4. Limited Political Power: Women living in poverty may have limited political power, making it harder for them to advocate for policies and programs that could help them overcome poverty.

The unfortunate truth is hidden the ways with which we discuss symptoms like: The Glass Ceiling, Pay Gap or the Achievement Gap while overlooking the root cause of such issues like the Ambition Penalty, Discrimination Biases and Patriarchal Socialization that perpetuates such transgenerational issues to exist today.

Poverty cycles perpetuate as we continue to repeat patterns we have yet to repair. With inflation rates rising at least 3% each year and the annual merit increase based on job performance ranges 3-5% each year, individuals are handicapped by compensation rates that just barely keep up with the times - let alone allowing them to get ahead of it.

Most companies offer two hour Implicit Bias trainings once a year to reduce unconscious biases we may unknowingly project. Emphasis on “two hour trainings once a year”.

“While 90% of Fortune 500 companies offer employee resource groups, only 8.5% of employees participate.” [7]

Daily education and integration should be a part of one’s company culture with cohesive efforts that align with the overall goal vs singular siloed efforts. 

Overall, these systemic issues are deeply ingrained in our society and require long-term solutions that address the root causes of poverty and inequality.  By understanding the psychology behind money and the challenges that individuals from poverty face, we can work towards creating a more equitable society.

It is my belief that Trauma-informed Social Emotional Learning (SEL) can address many of our core challenges that are a result of group think, unconscious biases and collective shadow projections that impact our ability to achieve Unity Consciousness. Everything is interconnected. Trauma-informed social emotional learning (SEL) is an approach to education that integrates trauma-informed practices with traditional social emotional learning strategies. I believe that mental and emotional wellness should be a daily integrative practice - just like working out and brushing your teeth. Most companies provide transactional education but fail to provide transformative integration. My approach is based on the recognition that many individuals have experienced trauma, and that trauma can impact a person’s social and emotional development, decision making abilities, as well as their ability to learn and develop deep connections. That’s why I created THE IMANI MVMT Resilience Planners.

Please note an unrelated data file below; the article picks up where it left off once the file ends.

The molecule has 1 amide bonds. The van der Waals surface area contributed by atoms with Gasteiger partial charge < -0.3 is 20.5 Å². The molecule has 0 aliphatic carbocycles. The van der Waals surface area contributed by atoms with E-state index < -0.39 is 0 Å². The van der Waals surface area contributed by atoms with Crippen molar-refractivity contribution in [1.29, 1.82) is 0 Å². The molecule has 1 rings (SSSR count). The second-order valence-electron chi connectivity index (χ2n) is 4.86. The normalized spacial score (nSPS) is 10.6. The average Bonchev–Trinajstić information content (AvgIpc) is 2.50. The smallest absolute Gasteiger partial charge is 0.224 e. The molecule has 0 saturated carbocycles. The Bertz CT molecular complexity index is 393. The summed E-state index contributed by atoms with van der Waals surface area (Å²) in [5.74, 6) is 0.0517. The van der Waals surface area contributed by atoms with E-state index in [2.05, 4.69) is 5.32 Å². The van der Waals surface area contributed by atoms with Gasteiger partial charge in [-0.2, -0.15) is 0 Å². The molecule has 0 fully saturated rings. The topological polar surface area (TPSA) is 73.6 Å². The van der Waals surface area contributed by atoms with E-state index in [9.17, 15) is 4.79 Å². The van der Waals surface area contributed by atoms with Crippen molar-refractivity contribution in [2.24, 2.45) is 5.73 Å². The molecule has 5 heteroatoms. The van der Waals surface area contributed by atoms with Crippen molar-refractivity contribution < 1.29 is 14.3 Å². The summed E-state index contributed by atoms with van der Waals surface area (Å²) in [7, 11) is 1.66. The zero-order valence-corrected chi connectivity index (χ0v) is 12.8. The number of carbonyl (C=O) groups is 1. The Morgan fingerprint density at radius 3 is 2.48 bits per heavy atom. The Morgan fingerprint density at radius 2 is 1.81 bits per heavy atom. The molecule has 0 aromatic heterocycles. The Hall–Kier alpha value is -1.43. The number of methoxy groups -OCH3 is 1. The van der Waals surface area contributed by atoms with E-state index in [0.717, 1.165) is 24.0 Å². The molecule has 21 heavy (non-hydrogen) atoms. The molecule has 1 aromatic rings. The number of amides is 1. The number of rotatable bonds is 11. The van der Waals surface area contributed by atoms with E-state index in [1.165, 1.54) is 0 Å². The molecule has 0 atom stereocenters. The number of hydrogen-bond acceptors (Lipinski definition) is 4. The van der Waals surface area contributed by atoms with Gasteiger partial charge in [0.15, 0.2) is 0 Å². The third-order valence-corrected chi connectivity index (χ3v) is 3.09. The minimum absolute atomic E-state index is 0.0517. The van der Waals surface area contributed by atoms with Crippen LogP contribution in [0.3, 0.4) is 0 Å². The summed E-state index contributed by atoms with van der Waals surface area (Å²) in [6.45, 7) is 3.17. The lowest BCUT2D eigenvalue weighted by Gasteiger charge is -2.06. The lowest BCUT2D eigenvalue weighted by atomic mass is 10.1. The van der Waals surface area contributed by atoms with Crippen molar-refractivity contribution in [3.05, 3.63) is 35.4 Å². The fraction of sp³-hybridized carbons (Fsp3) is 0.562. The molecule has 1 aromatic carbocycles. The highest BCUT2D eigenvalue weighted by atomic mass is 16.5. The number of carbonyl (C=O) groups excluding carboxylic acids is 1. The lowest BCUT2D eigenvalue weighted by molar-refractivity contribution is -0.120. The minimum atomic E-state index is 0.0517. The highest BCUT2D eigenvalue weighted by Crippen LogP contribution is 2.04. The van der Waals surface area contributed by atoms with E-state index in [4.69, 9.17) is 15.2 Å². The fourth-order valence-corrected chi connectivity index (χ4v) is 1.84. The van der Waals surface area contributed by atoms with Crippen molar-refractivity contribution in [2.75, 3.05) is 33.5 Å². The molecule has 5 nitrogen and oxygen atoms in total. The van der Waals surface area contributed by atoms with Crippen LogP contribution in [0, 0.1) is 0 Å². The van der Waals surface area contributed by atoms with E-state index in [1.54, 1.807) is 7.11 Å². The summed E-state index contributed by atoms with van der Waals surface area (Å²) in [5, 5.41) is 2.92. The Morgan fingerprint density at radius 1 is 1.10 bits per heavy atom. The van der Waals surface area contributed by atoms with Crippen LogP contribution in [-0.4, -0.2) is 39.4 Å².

Trauma-informed SEL involves creating a safe and supportive learning environment that is sensitive to the needs of individuals who have experienced trauma. This includes creating an atmosphere of trust and respect, providing opportunities for individuals to share their experiences and feelings, and offering supportive resources and services.

Some key components of trauma-informed SEL include:

  1. Understanding the impact of trauma: All individuals are trained to recognize the signs and symptoms of trauma, and understand how trauma can affect a person’s social and emotional development.
  2. Fostering a sense of safety: All individuals create a physically and emotionally safe learning environment where everyone feels supported and validated.
  3. Promoting positive relationships: All individuals promote positive relationships with one another, and encourage one another to build strong connections with their peers and leaders.
  4. Building resilience: All individuals build resilience by providing collective opportunities to develop coping skills and strategies for managing stress and trauma.
  5. Encouraging responsible decision-making: All individuals develop responsible decision-making skills by learning to consider the consequences of their actions and make choices that promote positive outcomes.

Trauma-informed SEL can have a positive impact on individuals, institutions and entire communities that have experienced trauma by promoting healing, resilience, and academic success. By integrating trauma-informed practices with social emotional learning strategies, individuals and institutions can create a supportive and empowering learning environment that benefits all.

It’s how we can heal the collective, one individual at a time.

To Learn More:

-Grab Your Copy Of THE IMANI MVMT Resilience Planner ♥️

-Click Here To Schedule Your Lunch & Learn Today! ♥️